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Excavations near Party Walls

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The case of Crowley Civil Engineers v Rushmoor Borough Council provides a number of useful reminders on the need to exercise caution when working near Party Walls.

Where excavations are undertaken within 6 metres of an external wall then the Party Wall Act 1996 may have some application.

In this case the Council were deemed to own the land adjacent to a house that collapsed and therefore notice of the intended works should have been given pursuant to the Party Wall Act. Had the requisite notice been given then it is possible that investigations into the proposed works would have been undertaken and the necessary precautionary measures put in place to prevent the collapse of the house.

Where a party fails to follow the requisite procedures under the Party Wall Act then the other party affected by such action can seek an injunction restraining the works from continuing until the procedures are completed and will further have a claim for damages in both trespass and nuisance.

It is also a provision of the Party Wall Act (Section 7 (2)) that a Building Owner who causes damage to an adjoining owner as a consequence of undertaking works pursuant to the Act is liable to compensate the adjoining owner for any loss or damage caused as a consequence of undertaking works that are governed by the Act.

In this case although works were not being undertaken to a Party Wall, excavation works were being conducted within 6 metres of the adjacent building and therefore Section 6 of the Act was of application. Unfortunately the Council were ignorant of the legislative requirements. Section 6 of the Act is specifically drafted to prevent excavations interfering with the foundations of a nearby property and so it should be no surprise that the Council were found liable for their failure to comply with the Act.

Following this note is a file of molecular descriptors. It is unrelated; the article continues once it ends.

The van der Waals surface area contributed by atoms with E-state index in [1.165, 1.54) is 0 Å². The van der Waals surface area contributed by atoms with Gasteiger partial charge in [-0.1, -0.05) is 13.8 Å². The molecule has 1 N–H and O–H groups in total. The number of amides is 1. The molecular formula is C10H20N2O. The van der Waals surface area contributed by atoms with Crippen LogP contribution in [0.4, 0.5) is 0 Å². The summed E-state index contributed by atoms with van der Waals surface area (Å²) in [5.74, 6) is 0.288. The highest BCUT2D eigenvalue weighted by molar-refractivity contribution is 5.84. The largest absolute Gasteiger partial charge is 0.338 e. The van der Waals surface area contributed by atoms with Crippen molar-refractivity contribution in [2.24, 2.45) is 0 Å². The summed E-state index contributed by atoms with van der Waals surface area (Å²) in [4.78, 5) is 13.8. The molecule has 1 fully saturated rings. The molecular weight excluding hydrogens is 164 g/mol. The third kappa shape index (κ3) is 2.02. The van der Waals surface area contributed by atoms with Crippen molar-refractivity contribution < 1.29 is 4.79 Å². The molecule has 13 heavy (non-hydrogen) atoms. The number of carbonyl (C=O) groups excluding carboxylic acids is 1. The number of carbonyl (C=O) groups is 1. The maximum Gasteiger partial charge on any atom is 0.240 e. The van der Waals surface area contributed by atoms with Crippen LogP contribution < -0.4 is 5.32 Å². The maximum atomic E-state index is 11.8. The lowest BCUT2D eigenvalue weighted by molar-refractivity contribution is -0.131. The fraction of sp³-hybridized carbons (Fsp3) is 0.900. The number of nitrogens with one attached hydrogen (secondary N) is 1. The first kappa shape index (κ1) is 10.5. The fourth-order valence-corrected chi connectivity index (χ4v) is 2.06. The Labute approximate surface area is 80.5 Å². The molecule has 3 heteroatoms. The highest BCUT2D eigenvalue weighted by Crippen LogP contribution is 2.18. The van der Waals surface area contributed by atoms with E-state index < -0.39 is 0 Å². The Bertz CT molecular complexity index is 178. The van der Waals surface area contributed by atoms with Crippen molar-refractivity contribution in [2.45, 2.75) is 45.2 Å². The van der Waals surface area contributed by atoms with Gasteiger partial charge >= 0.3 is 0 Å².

Further, it was noted that Section 9 of the Party Wall Act specifically states that nothing in the Act gives a person the right to interfere with an easement of light or other easement, such as an easement of support. Where a party undertakes works in the vicinity of other buildings then the significance of any easements should always be considered. Interference with an easement can result, as in this case, with a substantial liability for damages.

Finally, the case provided a reminder of the importance of the Civil Liability (Contribution) Act 1978. Notwithstanding the fact that Crowley settled the claim brought by the Claimant it was still able to proceed with its claim for a contribution from the Council, and indeed secured a significant contribution notwithstanding that the Council denied liability in the main claim.

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MJD Solicitors | Matthew Dillon

Matthew Dillon

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